A compelling argument can be made that auto part retailing is a fantastic business. Pay attention to John Harris who is part of the fabulous investment team at Ruane, Cunniff. His comments concerning O’Reilly Automotive (ORLY) are posted on the Sequoia Fund website in the shareholder meeting section:
“I talked about AutoZone (AZO) last year, I think. AutoZone was the first auto parts retailer that we bought, and we ended up selling it. Our concern was that ... I think what we found was that the auto parts retail business is a wonderful business for a lot of reasons. The stores are pretty spartan. The consumer is not expecting a fantastic store environment like you might find in a Tiffany or a Whole Foods.
“Also, the consumer is largely unaware of the prices of the goods that he or she is buying. If I told you to go buy a box of cereal, you would have a pretty good idea of what to pay for it. If I told you to go buy an alternator for your car, you might not have a very good idea of what a good or bad deal is. So the retailer has unusual power over the consumer in that business. So for those two reasons and some others as well, it's an excellent business.
“We were initially attracted to AutoZone because it is the dominant retailer in that business, and has been for awhile, and it was selling at a very, very low valuation. There was a management team there — still is, really, a chairman there, Eddie Lampert basically runs the company — and he was allocating capital in a very efficient way by buying the shares back, and it looked attractive.
“I think our concern with AutoZone was just that the company was being managed for short term profit, potentially at the expense of its ability to generate profits over the next 5, 10, or 15 years. Since we like to hold for awhile, we don't like the idea of sacrificing the future for the present. So we bought it and then we sold it, and we did that in a very shrewd way so that we bought it I think at 85, sold it at 77, and then it went up to 90.
“You can credit me for those skilled acrobatics. But along the way, we came across O'Reilly. Same business, excellent business. I think that we really liked the management team in O'Reilly. There was a real culture there. We are fond of businesses where there is a strong culture. It's probably the most — not just O'Reilly's but generally — under-appreciated source of competitive advantage, a strong culture, and O'Reilly has one. It is also in a unique position in that it sells half to commercial customers — these would be like body shops — and half to retail customers.
“O'Reilly also sells to a certain kind of retail customer who tends to be less of a car novice and more of a car fanatic. He likes the particular kind of store environment you'll find in an O'Reilly, which is different from the environment that you might find at an AutoZone or at an Advance Auto Parts, which is the other big retailer. So O'Reilly has sort of carved out an interesting little niche for itself, and we've been very pleased with the way Greg Henslee, who is the new CEO there, but a long term manager of the company, has performed. I think Greg has really exceeded our expectations in his first year or so of running the company.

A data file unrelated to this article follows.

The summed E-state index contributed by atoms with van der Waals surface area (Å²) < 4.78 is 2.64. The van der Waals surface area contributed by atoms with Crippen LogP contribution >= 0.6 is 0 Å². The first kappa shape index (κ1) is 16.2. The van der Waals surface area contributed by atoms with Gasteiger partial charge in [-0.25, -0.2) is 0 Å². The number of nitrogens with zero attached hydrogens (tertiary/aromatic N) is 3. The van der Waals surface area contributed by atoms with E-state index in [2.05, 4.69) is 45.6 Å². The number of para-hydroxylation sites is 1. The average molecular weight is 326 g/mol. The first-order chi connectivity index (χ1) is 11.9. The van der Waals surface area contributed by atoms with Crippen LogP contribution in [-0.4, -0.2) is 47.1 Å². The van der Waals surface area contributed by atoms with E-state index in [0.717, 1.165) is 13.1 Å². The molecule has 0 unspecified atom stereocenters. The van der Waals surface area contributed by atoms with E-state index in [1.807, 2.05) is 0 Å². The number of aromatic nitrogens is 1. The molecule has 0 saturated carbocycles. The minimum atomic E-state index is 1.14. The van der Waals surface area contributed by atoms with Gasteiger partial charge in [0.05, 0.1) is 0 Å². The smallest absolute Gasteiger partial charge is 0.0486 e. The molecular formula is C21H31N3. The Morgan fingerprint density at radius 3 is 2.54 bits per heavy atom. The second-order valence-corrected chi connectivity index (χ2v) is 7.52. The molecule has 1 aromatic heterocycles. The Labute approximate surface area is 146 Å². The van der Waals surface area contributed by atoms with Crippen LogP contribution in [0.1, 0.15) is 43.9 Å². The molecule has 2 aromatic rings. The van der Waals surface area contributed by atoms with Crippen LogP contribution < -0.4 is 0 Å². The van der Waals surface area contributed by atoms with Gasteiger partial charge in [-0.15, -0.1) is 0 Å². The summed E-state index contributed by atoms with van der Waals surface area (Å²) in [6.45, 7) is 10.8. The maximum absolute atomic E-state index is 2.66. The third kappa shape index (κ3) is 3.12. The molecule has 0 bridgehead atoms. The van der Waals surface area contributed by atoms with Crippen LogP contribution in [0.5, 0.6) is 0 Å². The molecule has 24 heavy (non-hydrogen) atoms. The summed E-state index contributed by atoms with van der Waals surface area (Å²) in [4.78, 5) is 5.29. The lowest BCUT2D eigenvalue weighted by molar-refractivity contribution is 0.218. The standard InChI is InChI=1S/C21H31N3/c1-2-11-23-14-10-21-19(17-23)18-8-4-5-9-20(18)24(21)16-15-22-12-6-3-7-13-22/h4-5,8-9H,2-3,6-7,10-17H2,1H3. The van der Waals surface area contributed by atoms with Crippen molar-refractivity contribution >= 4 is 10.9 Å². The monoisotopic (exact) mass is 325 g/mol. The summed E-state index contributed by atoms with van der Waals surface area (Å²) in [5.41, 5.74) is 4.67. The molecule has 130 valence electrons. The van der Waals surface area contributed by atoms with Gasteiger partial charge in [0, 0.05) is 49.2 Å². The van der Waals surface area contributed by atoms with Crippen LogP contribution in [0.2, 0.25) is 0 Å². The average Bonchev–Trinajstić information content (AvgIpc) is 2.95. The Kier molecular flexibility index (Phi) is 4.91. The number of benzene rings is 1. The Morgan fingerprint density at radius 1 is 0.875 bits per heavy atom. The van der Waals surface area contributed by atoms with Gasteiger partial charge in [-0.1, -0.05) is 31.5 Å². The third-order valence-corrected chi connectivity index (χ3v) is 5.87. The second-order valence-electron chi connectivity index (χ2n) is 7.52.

“We bought it at a reasonable price. I was just saying to Bob the other day, I wish we had bought more. It has appreciated somewhat and it now sells for a higher P/E than it did when we purchased it, but probably not an unreasonable one, given its growth prospects. I think O'Reilly ... maybe it has 1,300 or 1,400 stores, and one of its competitors, NAPA, operates I think 6,000 stores. So there's potentially a long runway for O'Reilly, and we like the guys in charge and they are young. So I would imagine that if nothing material changes, we'll probably own it for a long time.
A visit to the O’Reilly website reveals the credo that defines the company culture:
We are ENTHUSIASTIC, HARDWORKING PROFESSIONALS who are DEDICATED to TEAMWORK, SAFETY and EXCELLENT CUSTOMER SERVICE. We will practice EXPENSE CONTROL while setting an example of RESPECT, HONESTY, and a WIN-WIN ATTITUDE in everything we do.
Combine the attitude and focus of O’Reilly with the fact that Americans will drive over 3 trillion miles in 2006, and that the average vehicle is 10 years of age (Per the O’Reilly website), makes for a very opportunistic industry.
Currently, O’Reilly trades around 22 times earnings and carries very little debt (about 8% of total capitalization). Its return on equity is around 15%. Therefore, it is not a bargain stock, but appears to be conservatively financed and efficiently managed.
As always, perform some due diligence and see if your long term stock portfolio can make room for this one.
Also check out:
- Ruane Cunniff Undervalued Stocks
- Ruane Cunniff Top Growth Companies
- Ruane Cunniff High Yield stocks, and
- Stocks that Ruane Cunniff keeps buying
About the author:
Bryan Kelleher is A Certified Public Accountant with a passionate interest in locating superior investments. You may contact him at email@example.com.